Postnasal Drip: What are the Signs and Symptoms?

The Facts About Postnasal Drip

Postnasal Drip
Postnasal drainage, or a postnasal drip, happens when mucus from your nasal passages or sinuses flows down the back of your throat. Some drainage is necessary to help eliminate irritants from the nasal cavity and keep the tissues moist. Still, certain conditions like allergies and infections can cause excessive mucus production, leading to a sore throat or coughing as you try to remove the blockage. It is essential to understand how your nose works to maintain your health and recognize when the symptoms of postnasal drainage require medical attention. Postnasal drainage occurs naturally during your nose’s cleaning process, but certain conditions can aggravate your symptoms. In some cases, your body may produce an excess of mucus or thicker mucus, and in others, the mucus may not clear as quickly as usual, leading to a buildup in the back of your throat.

Typical Causes of Postnasal Drip

• Allergies: pollen, mold, dust, and dander often cause postnasal drip
• Insufficient humidity
• As a person ages, their mucus membranes tend to shrink, which leads to the production of thicker secretions
• GERD, or Gastroesophageal reflux disease, irritates tissues
• Physical irregularities, including swollen adenoids, enlarged turbinates, or a deviated septum
• Medications that could include antihistamines, antihypertensive, or contraceptives
• Rebound congestion from overusing pseudoephedrine sprays
• Smoking habit (prevents the nasal cilia from clearing mucus)

Common Symptoms of Postnasal Drip

Postnasal drainage can cause various symptoms that can persist for a variable duration, ranging from a few days to several weeks or even months. It is important to note that the underlying cause of postnasal drip can vary and may require different treatment approaches. Therefore, if you experience any of these symptoms, it is advisable to seek medical attention to determine the underlying cause and appropriate treatment.

• Sore throat or difficulty swallowing
• Constant feeling the need to clear your throat
• Sporadic coughing
• Burning sensation in the back of throat from GERD
• Hoarse-sounding voice or losing voice

Throughout the day, your symptoms may vary and worsen after prolonged speaking or lying down. In most cases, postnasal drainage doesn’t require medical attention. However, you should schedule an appointment with your doctor if:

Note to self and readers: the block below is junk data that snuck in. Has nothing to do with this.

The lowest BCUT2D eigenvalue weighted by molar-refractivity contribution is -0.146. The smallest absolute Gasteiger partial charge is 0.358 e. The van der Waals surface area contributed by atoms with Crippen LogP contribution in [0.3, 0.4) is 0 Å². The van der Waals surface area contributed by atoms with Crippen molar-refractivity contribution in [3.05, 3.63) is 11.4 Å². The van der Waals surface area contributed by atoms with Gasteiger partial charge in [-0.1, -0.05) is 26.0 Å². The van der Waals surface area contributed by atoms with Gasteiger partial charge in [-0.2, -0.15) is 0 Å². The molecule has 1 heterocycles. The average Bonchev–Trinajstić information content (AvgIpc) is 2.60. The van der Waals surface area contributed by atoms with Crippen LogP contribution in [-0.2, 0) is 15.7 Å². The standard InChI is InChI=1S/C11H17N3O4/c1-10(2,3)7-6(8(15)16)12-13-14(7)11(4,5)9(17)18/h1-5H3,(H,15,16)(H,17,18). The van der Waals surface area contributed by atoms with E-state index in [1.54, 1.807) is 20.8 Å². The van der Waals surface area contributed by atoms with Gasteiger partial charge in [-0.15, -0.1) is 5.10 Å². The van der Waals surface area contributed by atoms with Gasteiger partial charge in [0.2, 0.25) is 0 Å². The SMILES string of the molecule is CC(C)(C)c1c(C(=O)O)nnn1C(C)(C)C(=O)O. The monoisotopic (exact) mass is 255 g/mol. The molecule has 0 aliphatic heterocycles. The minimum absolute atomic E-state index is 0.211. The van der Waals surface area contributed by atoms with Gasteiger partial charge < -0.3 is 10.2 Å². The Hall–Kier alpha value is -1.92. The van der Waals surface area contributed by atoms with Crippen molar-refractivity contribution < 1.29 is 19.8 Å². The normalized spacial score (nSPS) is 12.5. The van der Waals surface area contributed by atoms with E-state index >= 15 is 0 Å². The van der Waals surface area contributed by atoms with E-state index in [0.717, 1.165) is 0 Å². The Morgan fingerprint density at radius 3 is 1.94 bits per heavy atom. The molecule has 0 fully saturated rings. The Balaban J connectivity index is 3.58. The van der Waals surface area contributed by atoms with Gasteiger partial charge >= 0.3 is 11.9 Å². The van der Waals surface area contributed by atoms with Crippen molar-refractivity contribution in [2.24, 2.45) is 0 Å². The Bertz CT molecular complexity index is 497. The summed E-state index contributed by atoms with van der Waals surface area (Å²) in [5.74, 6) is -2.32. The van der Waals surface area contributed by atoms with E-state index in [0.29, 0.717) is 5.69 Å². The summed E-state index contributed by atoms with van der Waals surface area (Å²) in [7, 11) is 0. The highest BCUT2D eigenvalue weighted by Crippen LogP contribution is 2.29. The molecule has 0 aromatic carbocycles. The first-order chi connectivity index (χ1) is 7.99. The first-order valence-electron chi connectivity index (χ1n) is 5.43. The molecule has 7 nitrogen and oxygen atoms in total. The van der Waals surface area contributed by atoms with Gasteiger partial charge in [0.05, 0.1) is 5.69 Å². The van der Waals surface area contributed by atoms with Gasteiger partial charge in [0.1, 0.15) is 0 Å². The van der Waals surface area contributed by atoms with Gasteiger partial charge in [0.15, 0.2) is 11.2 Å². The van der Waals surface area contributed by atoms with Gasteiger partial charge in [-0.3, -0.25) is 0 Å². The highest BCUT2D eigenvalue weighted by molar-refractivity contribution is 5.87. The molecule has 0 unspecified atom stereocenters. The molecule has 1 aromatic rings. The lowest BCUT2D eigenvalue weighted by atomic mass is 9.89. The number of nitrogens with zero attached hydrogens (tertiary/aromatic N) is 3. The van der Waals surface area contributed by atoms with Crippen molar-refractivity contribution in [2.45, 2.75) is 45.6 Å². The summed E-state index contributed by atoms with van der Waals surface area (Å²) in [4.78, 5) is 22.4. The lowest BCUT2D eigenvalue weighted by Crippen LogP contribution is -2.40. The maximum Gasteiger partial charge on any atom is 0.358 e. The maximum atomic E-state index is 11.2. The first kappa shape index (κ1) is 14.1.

• The symptoms continue for longer than a few weeks
• Difficulty swallowing
• Problems breathing clearly
• Signs of an infection: fever, vomiting, or ear pain

Dealing with Postnasal Drainage

Certain strategies can help in treating a postnasal drip, regardless of its underlying cause:

• Stay hydrated: lubricates throat and keeps mucus thin
• Make use of a humidifier while you’re sleeping.
• Use essential oils in a vaporizer, neti pot, or diffuser.
• Throat lozenges or Acetaminophen for a sore throat
• Saline nasal mist to reduce congestion
• Medications, such as Afrin or other nasal sprays, and antihistamines to help make breathing easier.
• Making use of vapor rubs to ease congestion

In some instances, medical intervention is necessary to alleviate symptoms. In the case of respiratory infections caused by bacteria or fungi, antibiotics are the most commonly prescribed treatment by medical professionals. It is essential to follow the advice of a qualified healthcare provider when seeking treatment for respiratory conditions to ensure the most effective course of action.

We recommend a consultation with a gastroenterologist if you have GERD. The specialist may recommend avoiding fatty and spicy foods, prescribe anti-reflux medication, and suggest sleeping with your head slightly elevated to keep the acid in the stomach. In instances where a deviated septum or other anatomical anomaly is present, surgical intervention may be the sole viable option for attaining a permanent resolution to postnasal drip.

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